Several misunderstandings later, Betty has abandoned the show—and any fledgling romantic feelings for Bob—as she boards a train for New York. As it turns out, Bob himself has been at the station to make some arrangements for when his fellow veterans would descend on the town for the Christmas Eve show and catches up with Betty just in time to exchange quick and confused farewells.

Perhaps as he’s conducting some business, Bob chooses to dress a little more formally than he does around the inn, wearing the same white shirt, striped tie, and burgundy cardigan that he had worn with his glen plaid suit when the foursome first arrived in Pine Tree. The white cotton shirt has a spread collar and a plain “French placket” front. Bob tends to prefer shirts with double (French) cuffs, though these could get bulky when worn under the long sleeves of his sweater.

The burgundy cardigan, with its four smoke-gray plastic sew-through buttons, has been knitted in a lighter-weight material that reveals the silhouette of his tie underneath. The brown tie is patterned with tan “downhill” stripes that are split by very narrow stripes in brown, periwinkle, tan, and orange.

Rosemary Clooney and Bing Crosby in White Christmas (1954)

One of those sticky situations that could have been avoided by direct communication! Let’s hope Emma truly did resign as president of the New England chapter of Busybodies Anonymous after all the trouble she caused.

Bob’s trousers are a shade of dark gray adjacent to taupe, a warmer shade than his blazer to provide the necessary contrast though some may argue that the effect still too closely resembles a mismatched suit. Likely pleated per the era’s fashions and Bing Crosby’s own preferred style seen elsewhere in White Christmas, the trousers are finished with turn-ups (cuffs) that break high enough to show the yellow cotton lisle socks that provide a touch of color between the conservative-colored trousers and the black leather derby shoes.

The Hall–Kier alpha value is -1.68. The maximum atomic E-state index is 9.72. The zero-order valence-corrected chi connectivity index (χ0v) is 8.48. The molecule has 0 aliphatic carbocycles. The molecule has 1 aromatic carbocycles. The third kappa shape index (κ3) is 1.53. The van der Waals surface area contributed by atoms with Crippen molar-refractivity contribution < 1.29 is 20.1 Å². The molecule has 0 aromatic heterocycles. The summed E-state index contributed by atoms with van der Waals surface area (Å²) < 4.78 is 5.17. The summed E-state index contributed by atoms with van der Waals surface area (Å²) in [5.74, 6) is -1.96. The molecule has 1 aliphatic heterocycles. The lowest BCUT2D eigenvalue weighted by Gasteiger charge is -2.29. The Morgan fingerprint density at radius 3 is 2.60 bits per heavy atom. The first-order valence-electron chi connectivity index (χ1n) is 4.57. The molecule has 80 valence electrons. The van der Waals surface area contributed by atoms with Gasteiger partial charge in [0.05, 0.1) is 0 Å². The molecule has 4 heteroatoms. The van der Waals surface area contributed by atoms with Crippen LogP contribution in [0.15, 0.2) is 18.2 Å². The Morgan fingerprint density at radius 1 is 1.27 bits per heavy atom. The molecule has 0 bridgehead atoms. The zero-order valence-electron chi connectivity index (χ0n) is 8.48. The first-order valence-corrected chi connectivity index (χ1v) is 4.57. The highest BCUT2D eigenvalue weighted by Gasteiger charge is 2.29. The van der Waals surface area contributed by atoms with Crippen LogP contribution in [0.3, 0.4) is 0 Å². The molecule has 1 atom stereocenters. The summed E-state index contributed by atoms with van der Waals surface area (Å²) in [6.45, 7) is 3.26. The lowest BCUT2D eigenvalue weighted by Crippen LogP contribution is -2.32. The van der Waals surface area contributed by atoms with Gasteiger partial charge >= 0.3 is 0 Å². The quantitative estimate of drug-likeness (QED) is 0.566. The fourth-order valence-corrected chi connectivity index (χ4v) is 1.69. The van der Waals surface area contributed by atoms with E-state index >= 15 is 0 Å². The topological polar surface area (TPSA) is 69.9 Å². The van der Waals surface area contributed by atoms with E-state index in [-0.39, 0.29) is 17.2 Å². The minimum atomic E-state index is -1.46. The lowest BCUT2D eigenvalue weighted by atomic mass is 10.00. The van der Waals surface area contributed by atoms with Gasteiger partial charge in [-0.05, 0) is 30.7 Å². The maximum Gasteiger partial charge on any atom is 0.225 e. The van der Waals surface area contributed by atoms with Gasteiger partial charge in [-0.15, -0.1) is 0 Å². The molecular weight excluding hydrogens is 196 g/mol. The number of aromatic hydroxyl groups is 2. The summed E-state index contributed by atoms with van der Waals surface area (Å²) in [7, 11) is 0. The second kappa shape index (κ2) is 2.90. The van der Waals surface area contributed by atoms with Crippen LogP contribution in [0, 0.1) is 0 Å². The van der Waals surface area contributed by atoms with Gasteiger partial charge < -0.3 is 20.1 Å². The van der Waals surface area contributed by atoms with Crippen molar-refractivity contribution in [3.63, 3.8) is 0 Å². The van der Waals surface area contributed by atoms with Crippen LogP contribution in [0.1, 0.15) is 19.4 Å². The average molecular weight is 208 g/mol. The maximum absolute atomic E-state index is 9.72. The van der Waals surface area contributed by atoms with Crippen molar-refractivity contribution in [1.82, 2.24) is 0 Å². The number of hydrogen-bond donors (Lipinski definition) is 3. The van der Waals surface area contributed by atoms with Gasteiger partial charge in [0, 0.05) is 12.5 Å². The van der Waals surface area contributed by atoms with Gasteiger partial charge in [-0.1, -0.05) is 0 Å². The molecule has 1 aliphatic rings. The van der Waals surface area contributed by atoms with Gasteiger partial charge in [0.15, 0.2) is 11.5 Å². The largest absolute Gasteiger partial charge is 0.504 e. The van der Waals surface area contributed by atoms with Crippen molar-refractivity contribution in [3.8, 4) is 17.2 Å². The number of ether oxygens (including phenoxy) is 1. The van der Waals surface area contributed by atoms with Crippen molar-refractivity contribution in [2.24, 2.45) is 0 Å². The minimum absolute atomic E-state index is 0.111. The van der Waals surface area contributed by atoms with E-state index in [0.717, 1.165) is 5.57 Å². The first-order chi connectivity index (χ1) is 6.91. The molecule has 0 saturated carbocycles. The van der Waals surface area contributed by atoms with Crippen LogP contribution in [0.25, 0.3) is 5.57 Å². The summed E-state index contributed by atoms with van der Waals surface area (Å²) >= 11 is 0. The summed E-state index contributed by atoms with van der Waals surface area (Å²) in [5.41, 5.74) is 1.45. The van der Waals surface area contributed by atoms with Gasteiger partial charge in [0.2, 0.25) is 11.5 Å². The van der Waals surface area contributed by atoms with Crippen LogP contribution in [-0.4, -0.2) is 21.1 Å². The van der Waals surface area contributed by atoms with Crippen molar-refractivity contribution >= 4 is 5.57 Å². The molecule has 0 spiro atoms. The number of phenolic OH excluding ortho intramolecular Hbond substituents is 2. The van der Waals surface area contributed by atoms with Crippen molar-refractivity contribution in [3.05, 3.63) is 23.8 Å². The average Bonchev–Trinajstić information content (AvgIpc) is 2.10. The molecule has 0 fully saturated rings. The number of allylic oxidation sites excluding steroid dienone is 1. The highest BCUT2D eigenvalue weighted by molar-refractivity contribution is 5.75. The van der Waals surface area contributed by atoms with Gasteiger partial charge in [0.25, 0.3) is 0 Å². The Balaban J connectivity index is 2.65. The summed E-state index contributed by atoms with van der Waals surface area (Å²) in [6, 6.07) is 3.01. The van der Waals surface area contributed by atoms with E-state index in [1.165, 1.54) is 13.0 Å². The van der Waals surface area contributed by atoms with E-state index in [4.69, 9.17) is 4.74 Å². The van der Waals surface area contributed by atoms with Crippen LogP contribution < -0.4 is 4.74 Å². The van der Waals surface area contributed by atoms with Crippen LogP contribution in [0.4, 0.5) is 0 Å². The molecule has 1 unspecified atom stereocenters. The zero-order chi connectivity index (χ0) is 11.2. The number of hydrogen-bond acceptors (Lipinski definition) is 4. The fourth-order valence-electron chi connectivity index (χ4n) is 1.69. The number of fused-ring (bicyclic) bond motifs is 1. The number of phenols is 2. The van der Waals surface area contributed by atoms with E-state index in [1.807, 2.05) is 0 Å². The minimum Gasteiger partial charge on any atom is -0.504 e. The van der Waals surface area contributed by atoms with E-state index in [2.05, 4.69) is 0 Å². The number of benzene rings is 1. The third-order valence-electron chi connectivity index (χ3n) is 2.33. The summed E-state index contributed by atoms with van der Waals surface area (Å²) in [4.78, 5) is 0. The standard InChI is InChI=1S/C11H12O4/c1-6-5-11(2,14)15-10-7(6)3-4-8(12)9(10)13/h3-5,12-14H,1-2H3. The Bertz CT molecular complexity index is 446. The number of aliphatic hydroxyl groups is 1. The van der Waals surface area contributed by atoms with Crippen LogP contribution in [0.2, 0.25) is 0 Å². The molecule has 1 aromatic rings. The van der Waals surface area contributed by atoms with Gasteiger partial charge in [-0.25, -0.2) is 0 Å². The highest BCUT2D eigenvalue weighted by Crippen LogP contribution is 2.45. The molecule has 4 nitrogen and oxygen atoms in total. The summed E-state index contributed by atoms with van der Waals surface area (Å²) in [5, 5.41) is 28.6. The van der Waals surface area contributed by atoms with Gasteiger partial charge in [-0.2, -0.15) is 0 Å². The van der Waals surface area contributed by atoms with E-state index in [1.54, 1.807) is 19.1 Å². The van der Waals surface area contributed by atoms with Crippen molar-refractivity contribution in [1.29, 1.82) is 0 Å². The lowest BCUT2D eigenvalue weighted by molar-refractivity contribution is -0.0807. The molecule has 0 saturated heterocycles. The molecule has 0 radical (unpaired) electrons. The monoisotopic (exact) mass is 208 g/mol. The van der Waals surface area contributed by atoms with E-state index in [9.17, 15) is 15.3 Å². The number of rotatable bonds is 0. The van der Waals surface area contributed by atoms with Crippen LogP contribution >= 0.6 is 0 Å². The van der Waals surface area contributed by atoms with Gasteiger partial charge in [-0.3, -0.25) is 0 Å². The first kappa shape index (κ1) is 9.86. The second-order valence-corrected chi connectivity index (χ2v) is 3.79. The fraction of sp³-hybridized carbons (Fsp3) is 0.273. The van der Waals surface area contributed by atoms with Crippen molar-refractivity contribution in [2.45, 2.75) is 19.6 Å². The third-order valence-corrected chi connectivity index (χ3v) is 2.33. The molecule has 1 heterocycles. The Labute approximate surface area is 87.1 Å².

Bing Crosby in White Christmas (1954)

Bob’s yellow socks get the time to shine on screen when he scurries down the station after a hastily departing Betty.

With both outfits, Bob wears his usual chocolate brown felt fedora with a brown grosgrain ribbon and self-finished edges that he wears both upturned and turned down in the front. On the inside of his left wrist, Bing Crosby wears his usual gold wristwatch with a curved brown tooled leather strap, evidently the same watch he would wear in other films of the era including High Society.

Crosby would wear a different gray napped wool odd jacket in White Christmas, a more formally styled tailored jacket with a ticket pocket, for his late-night “Vermont smorgasbord” with Betty that culminates in a kiss after the two sing “Count Your Blessings (Instead of Sheep)”.

How to Get the Look

Bing Crosby as Bob Wallace in White Christmas (1954)

Bing Crosby as Bob Wallace in White Christmas (1954)

Merry Christmas, BAMF Style readers! Today’s yuletide post explores how Bing Crosby dresses up (and down) a gray flannel blazer in the 1954 holiday classic White Christmas, always incorporating some festive burgundy knitwear into his outfit, whether it’s a two-button long-sleeved polo shirt and scarf or a lightweight cardigan over a white shirt and tie.

  • Dark gray woolen flannel single-breasted 3-button blazer with notch lapels, patch pockets, 3-button cuffs, and double vents
  • Burgundy lightweight knit long-sleeve 5-button cardigan sweater
  • White shirt with large spread collar, plain front, and double/French cuffs
  • Brown tie with tan “downhill” stripes and complex narrow stripes
  • Taupe-gray wool double reverse-pleated trousers with self-belt, side pockets, and turn-ups/cuffs
  • Black leather derby shoes
  • Yellow cotton lisle socks
  • Gold wristwatch on tooled brown leather curved strap
  • Brown felt short-brimmed fedora with brown grosgrain band

Do Yourself a Favor and…

Check out the movie, and have a very happy holiday!


  1. Pingback: White Christmas: Bing's Fireside Flannel and Festive Socks » BAMF Style